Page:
Judith Schalansky: photo credit: René Fietzek

Judith Schalansky

Judith Schalansky, born in Greifswald in 1980, lives in Berlin and works as a writer, book designer, and editor (of the prestigious natural history list at Matthes und Seitz). Her books, including the international bestseller Atlas of Remote Islands and the novel The Giraffe’s Neck, have been translated into more than twenty languages.

An Inventory of Losses

Fiction by Judith Schalansky

Translated by Jackie Smith

Each disparate object described in this book—a Caspar David Friedrich painting, a species of tiger, a villa in Rome, a Greek love poem, an island in the Pacific—shares a common fate: it no longer exists, except as the dead end of a paper trail. Recalling the works of W. G. Sebald, Bruce Chatwin, and Rebecca Solnit, An Inventory of Losses is a beautiful evocation of twelve specific treasures that have been lost to the world forever, and that, taken as a whole, open mesmerizing new vistas of how to think about extinction and loss.…
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The most wondrous book of the year: by taking what has vanished and turning it into a great piece of literature, the author has performed a magical act.
Die Zeit
A fine example of everyone’s favourite genre: the genre-defying book, inspired by history, filtered through imagination and finished with a jeweller’s eye for detail.
The Guardian, John Self
In rich, evocative, precise prose—beautifully translated from the German by Jackie Smith—Schalansky recalls these lost things and meditates on their destruction, all the while interrogating the extent to which memory—or writing—can compensate for material loss.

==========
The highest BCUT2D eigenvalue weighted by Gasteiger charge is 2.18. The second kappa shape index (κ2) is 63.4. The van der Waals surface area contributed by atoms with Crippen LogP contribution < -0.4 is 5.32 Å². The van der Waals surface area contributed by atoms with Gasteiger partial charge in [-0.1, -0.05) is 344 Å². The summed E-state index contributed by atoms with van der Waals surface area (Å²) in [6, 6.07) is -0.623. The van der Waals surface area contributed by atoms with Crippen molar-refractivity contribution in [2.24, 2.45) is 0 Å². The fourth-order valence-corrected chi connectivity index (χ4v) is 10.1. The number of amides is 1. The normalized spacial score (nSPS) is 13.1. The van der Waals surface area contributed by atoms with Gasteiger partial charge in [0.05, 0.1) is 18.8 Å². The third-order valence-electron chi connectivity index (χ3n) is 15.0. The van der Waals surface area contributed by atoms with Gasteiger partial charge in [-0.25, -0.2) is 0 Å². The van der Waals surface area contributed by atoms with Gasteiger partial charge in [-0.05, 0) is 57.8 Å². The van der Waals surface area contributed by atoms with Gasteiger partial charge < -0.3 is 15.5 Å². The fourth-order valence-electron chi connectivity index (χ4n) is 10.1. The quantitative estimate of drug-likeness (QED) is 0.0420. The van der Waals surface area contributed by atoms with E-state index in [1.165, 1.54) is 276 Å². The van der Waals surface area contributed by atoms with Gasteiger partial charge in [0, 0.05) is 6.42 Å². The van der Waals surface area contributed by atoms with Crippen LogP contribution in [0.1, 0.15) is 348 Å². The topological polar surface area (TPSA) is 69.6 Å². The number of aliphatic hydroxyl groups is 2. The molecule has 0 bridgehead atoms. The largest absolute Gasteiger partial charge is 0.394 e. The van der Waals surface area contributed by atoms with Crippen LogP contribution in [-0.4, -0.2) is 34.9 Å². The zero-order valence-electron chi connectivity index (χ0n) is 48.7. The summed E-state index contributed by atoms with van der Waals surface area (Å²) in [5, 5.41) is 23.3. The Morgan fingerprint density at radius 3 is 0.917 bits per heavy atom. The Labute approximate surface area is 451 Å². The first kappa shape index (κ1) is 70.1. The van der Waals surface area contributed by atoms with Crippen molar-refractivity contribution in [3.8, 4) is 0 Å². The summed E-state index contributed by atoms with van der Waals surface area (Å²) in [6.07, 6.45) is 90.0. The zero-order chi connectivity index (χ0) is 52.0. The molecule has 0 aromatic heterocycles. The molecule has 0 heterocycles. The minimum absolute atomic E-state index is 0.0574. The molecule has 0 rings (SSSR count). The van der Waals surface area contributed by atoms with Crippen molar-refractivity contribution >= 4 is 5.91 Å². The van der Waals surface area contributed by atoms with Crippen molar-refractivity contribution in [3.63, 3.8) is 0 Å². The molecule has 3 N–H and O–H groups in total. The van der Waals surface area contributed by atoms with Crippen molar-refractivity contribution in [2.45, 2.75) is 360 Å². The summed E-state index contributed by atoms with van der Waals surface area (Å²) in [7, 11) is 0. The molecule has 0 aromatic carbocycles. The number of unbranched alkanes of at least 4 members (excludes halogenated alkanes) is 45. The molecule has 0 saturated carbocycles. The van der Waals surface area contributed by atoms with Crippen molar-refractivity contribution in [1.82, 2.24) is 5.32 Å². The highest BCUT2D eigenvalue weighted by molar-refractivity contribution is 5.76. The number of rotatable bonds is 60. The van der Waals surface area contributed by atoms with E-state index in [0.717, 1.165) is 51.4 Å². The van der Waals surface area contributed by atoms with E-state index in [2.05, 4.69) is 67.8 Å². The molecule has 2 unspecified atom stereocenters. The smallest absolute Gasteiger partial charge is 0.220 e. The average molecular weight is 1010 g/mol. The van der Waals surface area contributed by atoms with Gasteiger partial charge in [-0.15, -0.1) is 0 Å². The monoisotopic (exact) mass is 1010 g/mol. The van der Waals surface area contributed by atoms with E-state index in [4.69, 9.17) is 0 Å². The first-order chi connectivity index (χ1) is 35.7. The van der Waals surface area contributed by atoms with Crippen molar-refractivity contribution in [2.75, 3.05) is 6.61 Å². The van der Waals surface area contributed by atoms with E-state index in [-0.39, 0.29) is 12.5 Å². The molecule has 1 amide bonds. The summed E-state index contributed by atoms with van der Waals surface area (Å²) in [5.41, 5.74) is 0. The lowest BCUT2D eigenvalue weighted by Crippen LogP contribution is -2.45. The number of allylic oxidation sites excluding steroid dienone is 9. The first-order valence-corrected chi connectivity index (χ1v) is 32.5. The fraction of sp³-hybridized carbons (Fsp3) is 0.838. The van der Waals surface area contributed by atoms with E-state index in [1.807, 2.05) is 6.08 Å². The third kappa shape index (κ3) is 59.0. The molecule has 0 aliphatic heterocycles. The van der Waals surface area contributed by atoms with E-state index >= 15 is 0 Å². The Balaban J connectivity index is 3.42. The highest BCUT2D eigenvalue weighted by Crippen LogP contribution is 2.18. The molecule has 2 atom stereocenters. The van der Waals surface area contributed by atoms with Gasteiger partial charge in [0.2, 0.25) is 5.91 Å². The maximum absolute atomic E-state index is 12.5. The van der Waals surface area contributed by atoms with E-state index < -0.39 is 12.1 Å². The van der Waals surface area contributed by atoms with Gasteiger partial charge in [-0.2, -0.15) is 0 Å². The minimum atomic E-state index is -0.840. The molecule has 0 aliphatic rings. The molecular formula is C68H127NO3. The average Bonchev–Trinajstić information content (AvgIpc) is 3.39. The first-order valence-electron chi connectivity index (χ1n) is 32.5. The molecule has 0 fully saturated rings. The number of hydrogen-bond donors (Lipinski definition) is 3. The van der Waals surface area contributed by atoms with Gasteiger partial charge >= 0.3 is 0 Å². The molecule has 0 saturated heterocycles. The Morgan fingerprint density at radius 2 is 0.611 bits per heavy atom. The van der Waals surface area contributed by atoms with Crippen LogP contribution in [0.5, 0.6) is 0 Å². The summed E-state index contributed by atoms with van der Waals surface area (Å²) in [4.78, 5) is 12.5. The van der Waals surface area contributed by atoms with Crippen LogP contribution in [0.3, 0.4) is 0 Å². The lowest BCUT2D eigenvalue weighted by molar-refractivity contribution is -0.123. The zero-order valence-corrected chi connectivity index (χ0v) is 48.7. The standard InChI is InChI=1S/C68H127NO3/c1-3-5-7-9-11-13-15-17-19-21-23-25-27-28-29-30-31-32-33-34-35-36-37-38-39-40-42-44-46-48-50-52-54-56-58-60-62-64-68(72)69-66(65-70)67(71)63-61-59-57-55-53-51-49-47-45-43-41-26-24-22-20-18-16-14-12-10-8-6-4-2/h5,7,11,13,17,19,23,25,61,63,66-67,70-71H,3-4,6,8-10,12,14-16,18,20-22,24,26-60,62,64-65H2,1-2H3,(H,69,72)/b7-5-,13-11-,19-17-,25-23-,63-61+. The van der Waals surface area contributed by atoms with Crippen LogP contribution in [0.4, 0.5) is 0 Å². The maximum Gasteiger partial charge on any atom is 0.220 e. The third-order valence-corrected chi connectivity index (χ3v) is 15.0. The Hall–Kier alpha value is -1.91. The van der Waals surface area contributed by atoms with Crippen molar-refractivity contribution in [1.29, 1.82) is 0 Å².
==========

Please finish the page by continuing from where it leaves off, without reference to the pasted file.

The Baffler, Francesa Wade
Brilliant….an ambulatory and often playful meditation on history and forgetting.
—New York Times, Kate Zambreno
Schalansky treats each of the 12 objects cataloged in her new book with an almost religious awe, like a believer giving herself up to be inhabited by spirits.
Los Angeles Review of Books
In each case Schalansky has alighted on fascinating material, and her delicately poetic turn of phrase is evident on every page.
The Telegraph
A celebration of what can still be accomplished with imagination, paper, and ink.
—Anthony Doerr
Exquisite. Like the hero of Joris-Karl Huysmans’s novel À Rebours, who sets off for London from Paris but realizes he need go no further than the Gare du Nord, Schalansky decides to make a virtue of absence.
—Robert Macfarlane
Utterly fascinating.
—Rosmarie Waldrop
Schalansky cements her reputation as a peerless chronicler of the fabulous, the faraway, and the forgotten.
Publishers Weekly (starred)
Twelve fictional essays comprise this stunning work depicting animals, places, objects, and buildings that are lost forever… Not to be read quickly but savored and contemplated.
Library Journal (starred)
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